The traditional saying as far as American Presidential politics is that on election day what matters is the voters’ perception on economy, inflation, jobs and price of gas at the pumps. Foreign policy is said to hardly matter except for a rare instance, perhaps in 1980 when President Jimmy Carter was defeated on account of the 1979 Iran Hostage crisis. Even a resounding win in the first Gulf War could not save President George Bush Sr who was shown the door in 1992. Remember the slogan “It’s the Economy… Stupid” coined by Bill Clinton’s strategists?

Joe Biden has a peculiar problem on his hands and remembering the right lessons of 1980 or 1992 is going to be of little help. Even before the current Israel-Hamas conflict, Biden’s real trouble was within the Democratic party. About 80 per cent of Americans believe that Biden is too old to run for re-election. Forget the fact that Donald Trump is only four years younger than Biden. Nearly 70 per cent of Democrats think that Biden should not be contesting next year. The African-American community which was at one time rock solid behind Democrats does not seem to be backing President Biden now; and the same story is with Hispanics. With support for Biden dropping among white men and women, especially younger voters, the problem for his advisors becomes more vexing. And then there is the widening schism between Biden and the younger Democrats or for that matter within the Independents.

Divided Democrats

The last thing that the Biden White House wanted was the October 7 Hamas attack on Israel. Israel’s predictable response and the daily killing of largely innocent Palestinians have divided the Democratic party. The pro-Israel elements among the Democrats are frustrated with the Biden White House’s inability to fund the Jewish state with its package tied up in knots at Congress.

The Left and the Progressives in the Democratic party are simply outraged that Biden speaks of “humanitarianism” but unable to muscle his way for an effective ceasefire excepting for a few “pauses” that are perceived as being inadequate. It is not just dissensions at the White House and State Department; voices of opposition are becoming louder in Congress, looking past the initial Resolution in the House of Representatives that passed in favour of Israel with overwhelming numbers.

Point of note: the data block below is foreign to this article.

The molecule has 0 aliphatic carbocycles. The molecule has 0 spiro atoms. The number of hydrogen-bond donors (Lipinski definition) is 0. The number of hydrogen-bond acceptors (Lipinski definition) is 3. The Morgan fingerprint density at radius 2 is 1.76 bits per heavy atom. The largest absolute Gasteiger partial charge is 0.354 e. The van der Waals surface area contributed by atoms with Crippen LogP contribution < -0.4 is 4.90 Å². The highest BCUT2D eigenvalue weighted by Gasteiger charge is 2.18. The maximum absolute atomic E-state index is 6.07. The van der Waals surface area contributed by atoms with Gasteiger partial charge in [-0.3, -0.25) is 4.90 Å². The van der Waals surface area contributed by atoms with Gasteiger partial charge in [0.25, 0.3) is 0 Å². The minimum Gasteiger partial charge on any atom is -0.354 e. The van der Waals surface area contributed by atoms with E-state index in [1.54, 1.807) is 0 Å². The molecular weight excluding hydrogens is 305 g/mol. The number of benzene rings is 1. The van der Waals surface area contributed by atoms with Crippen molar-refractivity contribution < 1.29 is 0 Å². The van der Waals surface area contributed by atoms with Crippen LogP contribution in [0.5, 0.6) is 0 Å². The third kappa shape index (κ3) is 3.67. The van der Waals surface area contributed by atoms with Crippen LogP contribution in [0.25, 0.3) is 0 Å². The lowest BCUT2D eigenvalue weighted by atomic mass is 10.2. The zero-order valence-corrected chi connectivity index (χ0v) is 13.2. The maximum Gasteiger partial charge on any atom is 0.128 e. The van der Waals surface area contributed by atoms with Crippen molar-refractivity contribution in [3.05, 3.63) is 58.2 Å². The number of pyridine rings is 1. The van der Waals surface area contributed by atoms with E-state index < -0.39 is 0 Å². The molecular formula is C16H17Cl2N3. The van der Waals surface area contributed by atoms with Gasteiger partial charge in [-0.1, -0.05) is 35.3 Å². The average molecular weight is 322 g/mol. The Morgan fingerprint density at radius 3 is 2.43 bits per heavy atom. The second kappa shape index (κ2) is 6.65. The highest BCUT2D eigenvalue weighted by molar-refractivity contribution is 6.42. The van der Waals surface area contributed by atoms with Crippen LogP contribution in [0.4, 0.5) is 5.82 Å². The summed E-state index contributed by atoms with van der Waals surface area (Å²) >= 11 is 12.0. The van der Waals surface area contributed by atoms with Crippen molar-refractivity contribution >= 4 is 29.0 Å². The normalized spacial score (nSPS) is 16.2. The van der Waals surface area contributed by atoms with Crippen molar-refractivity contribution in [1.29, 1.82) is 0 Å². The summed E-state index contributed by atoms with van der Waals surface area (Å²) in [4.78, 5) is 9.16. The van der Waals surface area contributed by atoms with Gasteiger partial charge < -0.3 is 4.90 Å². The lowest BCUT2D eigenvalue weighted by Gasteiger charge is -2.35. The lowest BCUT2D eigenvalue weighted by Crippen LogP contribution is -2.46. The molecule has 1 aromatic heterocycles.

Accusing Biden of supporting “genocide” of Palestinian people, Congresswoman Rashida Tlaib warned: “Mr President, the American people are not with you on this one… We will remember in 2024.” The election advisors of Biden are already worried that Trump is ahead in five out of six battleground states; and one poll showing Republican hopeful Nikki Haley leading Biden in all six of the battle ground states. Tlaib is from Michigan that has a large Arab American electorate where Biden’s support is said to have dropped more than 40 per cent since the Middle East crisis began.

Biden has been a Washington politician for more than 50 years and is quite aware of the pitfalls of playing the balancing act. Biden won Michigan narrowly in 2020 and he needs that state now; but Jewish voters are also important in swing states like Pennsylvania. Republican candidates are looking at how best to raise the rhetoric on Islamophobia. Biden does not have the luxury of competing with Republicans now; he is more worried of more Democrats and big time donors deserting him.

The writer is a senior journalist who has reported from Washington DC on North America and United Nations

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